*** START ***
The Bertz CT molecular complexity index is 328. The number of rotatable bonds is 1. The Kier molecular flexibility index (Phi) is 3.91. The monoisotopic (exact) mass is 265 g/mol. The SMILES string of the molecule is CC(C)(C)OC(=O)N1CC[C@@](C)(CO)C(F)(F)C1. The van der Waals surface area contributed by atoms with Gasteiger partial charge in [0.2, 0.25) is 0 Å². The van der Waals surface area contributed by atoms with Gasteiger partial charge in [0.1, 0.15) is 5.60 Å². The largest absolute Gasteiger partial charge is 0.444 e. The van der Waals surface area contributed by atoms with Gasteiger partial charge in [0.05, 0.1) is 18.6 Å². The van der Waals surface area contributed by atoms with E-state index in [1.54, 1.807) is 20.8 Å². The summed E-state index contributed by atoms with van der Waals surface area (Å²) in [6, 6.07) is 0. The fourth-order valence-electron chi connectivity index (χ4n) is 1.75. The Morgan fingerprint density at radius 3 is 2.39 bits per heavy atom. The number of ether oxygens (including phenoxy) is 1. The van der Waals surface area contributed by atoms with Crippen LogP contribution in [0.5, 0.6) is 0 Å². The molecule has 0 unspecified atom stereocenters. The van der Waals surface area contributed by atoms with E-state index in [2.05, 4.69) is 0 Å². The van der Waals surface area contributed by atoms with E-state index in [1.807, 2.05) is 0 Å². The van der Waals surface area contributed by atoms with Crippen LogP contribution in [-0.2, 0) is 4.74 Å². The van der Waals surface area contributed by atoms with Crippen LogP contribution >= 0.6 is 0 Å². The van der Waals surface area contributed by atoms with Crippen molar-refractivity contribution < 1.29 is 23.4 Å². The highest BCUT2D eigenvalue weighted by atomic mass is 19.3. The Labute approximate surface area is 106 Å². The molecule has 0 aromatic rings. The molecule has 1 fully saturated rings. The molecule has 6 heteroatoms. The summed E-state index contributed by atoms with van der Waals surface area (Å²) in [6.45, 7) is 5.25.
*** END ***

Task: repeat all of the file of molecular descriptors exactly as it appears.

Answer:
The Bertz CT molecular complexity index is 328. The number of rotatable bonds is 1. The Kier molecular flexibility index (Phi) is 3.91. The monoisotopic (exact) mass is 265 g/mol. The SMILES string of the molecule is CC(C)(C)OC(=O)N1CC[C@@](C)(CO)C(F)(F)C1. The van der Waals surface area contributed by atoms with Gasteiger partial charge in [0.2, 0.25) is 0 Å². The van der Waals surface area contributed by atoms with Gasteiger partial charge in [0.1, 0.15) is 5.60 Å². The largest absolute Gasteiger partial charge is 0.444 e. The van der Waals surface area contributed by atoms with Gasteiger partial charge in [0.05, 0.1) is 18.6 Å². The van der Waals surface area contributed by atoms with E-state index in [1.54, 1.807) is 20.8 Å². The summed E-state index contributed by atoms with van der Waals surface area (Å²) in [6, 6.07) is 0. The fourth-order valence-electron chi connectivity index (χ4n) is 1.75. The Morgan fingerprint density at radius 3 is 2.39 bits per heavy atom. The number of ether oxygens (including phenoxy) is 1. The van der Waals surface area contributed by atoms with Crippen LogP contribution in [0.5, 0.6) is 0 Å². The molecule has 0 unspecified atom stereocenters. The van der Waals surface area contributed by atoms with E-state index in [2.05, 4.69) is 0 Å². The van der Waals surface area contributed by atoms with E-state index in [1.807, 2.05) is 0 Å². The van der Waals surface area contributed by atoms with Crippen LogP contribution in [-0.2, 0) is 4.74 Å². The van der Waals surface area contributed by atoms with Crippen LogP contribution >= 0.6 is 0 Å². The van der Waals surface area contributed by atoms with Crippen molar-refractivity contribution < 1.29 is 23.4 Å². The highest BCUT2D eigenvalue weighted by atomic mass is 19.3. The Labute approximate surface area is 106 Å². The molecule has 0 aromatic rings. The molecule has 1 fully saturated rings. The molecule has 6 heteroatoms. The summed E-state index contributed by atoms with van der Waals surface area (Å²) in [6.45, 7) is 5.25.